For starters let’s talk about some basics of cancer. Cancer cells have mutated and are growing into a structure that is harmful to the body in may ultimately kill us. We usually talk about the stages of cancer which allows an understanding of how advanced the cancer is.

Stage 1: The cancer is local to a small area and hasn’t spread.

Stage 2: The Cancer has grown and is no longer localized to a small area but still hasn’t spread to other tissues or lymph nodes.

Stage 3: The Cancer has grown larger and has spread to other tissues or lymph nodes.

Stage 4: The Cancer has spread to other organs or areas of your body, this is what we know as metastatic cancer.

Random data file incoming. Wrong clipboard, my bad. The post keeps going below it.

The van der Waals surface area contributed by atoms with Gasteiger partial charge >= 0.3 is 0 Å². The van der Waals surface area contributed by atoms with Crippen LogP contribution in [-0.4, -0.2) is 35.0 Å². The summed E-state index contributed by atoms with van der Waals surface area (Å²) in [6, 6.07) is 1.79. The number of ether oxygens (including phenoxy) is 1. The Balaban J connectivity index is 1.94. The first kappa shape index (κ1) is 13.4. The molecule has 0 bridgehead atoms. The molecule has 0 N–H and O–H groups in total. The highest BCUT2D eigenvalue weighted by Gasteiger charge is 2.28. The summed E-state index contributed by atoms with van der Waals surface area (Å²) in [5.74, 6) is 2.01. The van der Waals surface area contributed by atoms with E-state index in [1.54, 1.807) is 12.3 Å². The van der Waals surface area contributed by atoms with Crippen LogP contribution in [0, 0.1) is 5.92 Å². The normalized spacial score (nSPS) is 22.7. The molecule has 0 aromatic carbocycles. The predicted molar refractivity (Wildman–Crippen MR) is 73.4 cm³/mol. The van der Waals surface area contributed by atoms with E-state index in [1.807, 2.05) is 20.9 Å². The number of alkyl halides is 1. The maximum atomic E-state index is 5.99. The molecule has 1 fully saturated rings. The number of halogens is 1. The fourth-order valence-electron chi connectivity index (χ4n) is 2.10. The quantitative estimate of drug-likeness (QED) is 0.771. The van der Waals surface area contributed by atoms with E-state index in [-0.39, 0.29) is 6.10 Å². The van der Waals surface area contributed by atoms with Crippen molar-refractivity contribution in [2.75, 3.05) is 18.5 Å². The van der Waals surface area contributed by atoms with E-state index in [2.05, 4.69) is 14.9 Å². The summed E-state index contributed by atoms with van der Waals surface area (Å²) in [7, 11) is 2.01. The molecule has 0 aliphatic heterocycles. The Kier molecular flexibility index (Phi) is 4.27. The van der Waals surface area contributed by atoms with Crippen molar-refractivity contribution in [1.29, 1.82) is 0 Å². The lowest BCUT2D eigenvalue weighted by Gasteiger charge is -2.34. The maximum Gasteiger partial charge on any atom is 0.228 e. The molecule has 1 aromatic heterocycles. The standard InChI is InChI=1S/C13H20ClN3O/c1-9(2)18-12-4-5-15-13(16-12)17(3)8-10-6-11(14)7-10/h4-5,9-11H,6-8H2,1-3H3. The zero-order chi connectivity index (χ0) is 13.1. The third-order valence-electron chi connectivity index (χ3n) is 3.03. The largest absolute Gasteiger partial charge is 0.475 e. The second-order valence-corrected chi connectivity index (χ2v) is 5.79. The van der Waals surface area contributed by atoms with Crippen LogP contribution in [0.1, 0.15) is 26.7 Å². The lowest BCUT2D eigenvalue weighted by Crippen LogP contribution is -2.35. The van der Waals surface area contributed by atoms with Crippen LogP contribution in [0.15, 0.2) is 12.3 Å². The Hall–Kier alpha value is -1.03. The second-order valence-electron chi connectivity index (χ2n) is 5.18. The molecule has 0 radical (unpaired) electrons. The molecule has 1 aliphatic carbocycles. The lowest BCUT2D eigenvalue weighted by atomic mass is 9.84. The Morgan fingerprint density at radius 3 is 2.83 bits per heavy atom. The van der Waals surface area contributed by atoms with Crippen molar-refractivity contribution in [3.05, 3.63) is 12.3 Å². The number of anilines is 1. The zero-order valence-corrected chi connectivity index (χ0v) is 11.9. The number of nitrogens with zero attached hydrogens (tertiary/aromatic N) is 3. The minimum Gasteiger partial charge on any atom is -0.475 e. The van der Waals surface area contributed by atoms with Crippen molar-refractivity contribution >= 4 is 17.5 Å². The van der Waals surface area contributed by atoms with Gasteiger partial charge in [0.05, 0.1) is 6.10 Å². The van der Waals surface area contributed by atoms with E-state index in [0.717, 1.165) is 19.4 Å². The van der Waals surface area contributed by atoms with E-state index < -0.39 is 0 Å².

When cancers are discovered at earlier stages, say stage one or two, they can frequently be removed with surgery or other methods and the person would be in remission and perhaps cured of their cancer. When cancer has spread to other tissues, lymph nodes, or organs, that are in stages 3 and four, they are more difficult to treat and more likely to be fatal.

This is why we do screening tests. If you had colon cancer and it was small and localized it would look like a little nodule in your colon. this would be easy to remove and generally you would be free of cancer. If you skip colonoscopies and then start having problems moving your bowels and blood in your stools, that is symptomatic colon cancer, is more likely to be larger and to have spread to other tissues making it much more difficult to remove and more likely to be fatal.